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What impacts groundwater levels?

What impacts groundwater levels?

Groundwater levels are impacted by natural conditions and processes such as changes in climate, evapotranspiration as well as human impacts such as pumping.

Changes in climate

Changes in climate can impact groundwater levels in two ways – lower rainfall results in less recharge and higher temperatures increase the rate of evapotranspiration. On average, approximately 10% of rainfall becomes recharge to groundwater. This means that during periods of low rainfall or drought groundwater levels can decline, especially in areas where water is extracted for use.


In some areas where groundwater is vital to the health of ecosystems evapotranspiration can account for more groundwater use than extraction from bore. During warm or hot weather trees and plants look for more water to survive and evaporation of water from the ground surface also increases.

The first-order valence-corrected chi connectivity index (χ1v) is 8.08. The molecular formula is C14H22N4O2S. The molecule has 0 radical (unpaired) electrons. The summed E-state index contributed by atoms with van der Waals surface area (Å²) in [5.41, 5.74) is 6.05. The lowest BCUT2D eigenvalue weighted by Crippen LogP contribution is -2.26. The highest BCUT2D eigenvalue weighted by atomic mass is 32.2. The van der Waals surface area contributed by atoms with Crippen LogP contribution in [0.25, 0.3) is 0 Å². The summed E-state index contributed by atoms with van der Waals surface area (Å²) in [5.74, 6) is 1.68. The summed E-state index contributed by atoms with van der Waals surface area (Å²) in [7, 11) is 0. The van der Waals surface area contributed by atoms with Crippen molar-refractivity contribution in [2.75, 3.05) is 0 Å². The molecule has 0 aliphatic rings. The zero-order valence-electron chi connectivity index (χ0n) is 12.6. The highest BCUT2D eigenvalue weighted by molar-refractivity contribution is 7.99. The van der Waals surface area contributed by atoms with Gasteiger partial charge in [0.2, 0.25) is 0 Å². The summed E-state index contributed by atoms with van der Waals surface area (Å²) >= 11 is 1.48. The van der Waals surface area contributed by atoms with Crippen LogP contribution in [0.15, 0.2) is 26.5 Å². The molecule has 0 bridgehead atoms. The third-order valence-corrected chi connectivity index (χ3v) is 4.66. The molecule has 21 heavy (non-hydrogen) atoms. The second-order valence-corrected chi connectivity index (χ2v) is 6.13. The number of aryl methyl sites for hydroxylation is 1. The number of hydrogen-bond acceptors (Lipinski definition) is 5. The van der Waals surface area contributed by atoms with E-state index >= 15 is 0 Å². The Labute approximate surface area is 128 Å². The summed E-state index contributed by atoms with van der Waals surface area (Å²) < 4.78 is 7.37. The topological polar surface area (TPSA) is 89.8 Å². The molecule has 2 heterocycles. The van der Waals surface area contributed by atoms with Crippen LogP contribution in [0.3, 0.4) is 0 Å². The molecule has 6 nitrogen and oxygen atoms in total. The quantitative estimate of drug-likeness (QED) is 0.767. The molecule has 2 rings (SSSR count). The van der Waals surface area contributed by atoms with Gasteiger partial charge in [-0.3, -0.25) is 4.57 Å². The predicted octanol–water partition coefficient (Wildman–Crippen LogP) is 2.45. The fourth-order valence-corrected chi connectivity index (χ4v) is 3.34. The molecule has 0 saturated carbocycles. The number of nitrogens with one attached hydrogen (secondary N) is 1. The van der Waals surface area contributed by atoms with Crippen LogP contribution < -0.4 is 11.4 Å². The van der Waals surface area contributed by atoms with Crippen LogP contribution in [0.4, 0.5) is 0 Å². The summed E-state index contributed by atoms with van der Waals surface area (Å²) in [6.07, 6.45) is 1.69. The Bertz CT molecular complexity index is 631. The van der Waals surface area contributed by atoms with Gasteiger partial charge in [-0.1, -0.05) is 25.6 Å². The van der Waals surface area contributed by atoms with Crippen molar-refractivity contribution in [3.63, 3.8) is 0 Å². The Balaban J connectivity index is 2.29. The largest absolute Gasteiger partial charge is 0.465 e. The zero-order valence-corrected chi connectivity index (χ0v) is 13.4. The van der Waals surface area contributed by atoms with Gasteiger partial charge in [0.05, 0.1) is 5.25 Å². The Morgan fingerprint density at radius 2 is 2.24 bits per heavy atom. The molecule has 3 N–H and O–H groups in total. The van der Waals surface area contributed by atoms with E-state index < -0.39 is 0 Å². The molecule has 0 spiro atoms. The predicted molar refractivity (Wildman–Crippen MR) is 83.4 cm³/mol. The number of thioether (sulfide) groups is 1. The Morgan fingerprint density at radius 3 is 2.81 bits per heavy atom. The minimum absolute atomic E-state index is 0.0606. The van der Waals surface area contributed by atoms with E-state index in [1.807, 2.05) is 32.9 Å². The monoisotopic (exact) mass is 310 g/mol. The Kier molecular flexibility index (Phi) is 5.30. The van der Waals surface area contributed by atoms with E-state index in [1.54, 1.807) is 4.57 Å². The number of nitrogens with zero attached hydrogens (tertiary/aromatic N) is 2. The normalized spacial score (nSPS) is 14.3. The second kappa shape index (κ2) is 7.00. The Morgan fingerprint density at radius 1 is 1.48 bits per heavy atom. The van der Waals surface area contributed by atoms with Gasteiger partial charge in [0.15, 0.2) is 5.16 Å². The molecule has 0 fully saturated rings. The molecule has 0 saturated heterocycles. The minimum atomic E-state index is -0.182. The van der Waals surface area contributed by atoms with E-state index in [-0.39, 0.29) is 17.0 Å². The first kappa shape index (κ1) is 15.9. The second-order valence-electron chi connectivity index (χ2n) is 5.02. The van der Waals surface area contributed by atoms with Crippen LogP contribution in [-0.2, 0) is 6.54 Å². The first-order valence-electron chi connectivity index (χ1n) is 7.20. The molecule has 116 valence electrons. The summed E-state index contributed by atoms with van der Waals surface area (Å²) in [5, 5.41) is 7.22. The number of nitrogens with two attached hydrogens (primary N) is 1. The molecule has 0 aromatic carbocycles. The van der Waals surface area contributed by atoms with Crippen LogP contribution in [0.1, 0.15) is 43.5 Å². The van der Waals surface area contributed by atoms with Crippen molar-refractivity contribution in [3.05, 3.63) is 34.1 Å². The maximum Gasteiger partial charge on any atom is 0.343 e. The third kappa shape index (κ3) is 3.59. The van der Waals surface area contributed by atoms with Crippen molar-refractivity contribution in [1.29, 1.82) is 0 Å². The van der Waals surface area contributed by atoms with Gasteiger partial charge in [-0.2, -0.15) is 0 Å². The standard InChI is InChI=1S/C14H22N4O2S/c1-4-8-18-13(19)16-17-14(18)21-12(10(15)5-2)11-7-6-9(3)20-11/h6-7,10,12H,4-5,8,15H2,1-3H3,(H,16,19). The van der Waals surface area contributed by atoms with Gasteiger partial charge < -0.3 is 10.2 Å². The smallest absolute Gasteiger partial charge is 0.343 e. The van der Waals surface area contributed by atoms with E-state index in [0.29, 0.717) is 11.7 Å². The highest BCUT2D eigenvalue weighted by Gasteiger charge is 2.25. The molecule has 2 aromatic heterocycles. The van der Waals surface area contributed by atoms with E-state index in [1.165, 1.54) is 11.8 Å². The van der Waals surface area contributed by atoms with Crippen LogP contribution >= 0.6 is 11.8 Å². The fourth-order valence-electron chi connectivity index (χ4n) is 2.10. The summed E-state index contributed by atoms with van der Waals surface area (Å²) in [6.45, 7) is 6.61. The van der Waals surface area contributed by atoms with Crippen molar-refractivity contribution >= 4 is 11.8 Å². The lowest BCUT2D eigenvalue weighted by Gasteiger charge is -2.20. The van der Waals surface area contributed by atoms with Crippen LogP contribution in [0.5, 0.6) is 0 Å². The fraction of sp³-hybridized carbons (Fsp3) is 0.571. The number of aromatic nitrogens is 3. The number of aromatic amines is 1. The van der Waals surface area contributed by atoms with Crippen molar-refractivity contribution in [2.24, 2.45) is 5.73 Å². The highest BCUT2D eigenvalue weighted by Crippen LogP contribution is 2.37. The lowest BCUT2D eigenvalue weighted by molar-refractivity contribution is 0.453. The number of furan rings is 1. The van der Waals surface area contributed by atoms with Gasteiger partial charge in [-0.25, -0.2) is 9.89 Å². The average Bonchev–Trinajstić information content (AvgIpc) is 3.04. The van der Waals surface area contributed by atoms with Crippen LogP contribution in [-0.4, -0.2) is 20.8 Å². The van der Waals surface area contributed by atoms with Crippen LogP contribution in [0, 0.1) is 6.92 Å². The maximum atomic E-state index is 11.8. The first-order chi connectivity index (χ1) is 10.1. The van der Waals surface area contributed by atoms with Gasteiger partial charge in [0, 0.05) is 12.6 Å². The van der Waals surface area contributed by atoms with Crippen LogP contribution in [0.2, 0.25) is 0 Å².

Pumping (bore interference)

If your bore occurs near another bore and is within its cone of influence interference can occur. This means that when the nearby bore is being pumped there may not be enough groundwater in your bore to achieve the usual yield.

When the total rate of extraction in an area exceeds the rate of recharge groundwater levels will drop on a regional scale. This can lead to consistently lower bore yields, increased pumping costs and environmental changes such as sea water intrusion.

Cone of influence

Diagram shows how a cone of influence is formed that extends outwards from a bore when groundwater is pumped.

This diagram shows how a cone of influence is formed that extends outwards from a bore when groundwater is pumped. Diagram: ©Spatial Vision Innovations Pty Ltd (2015)

Page last updated28th April 2015
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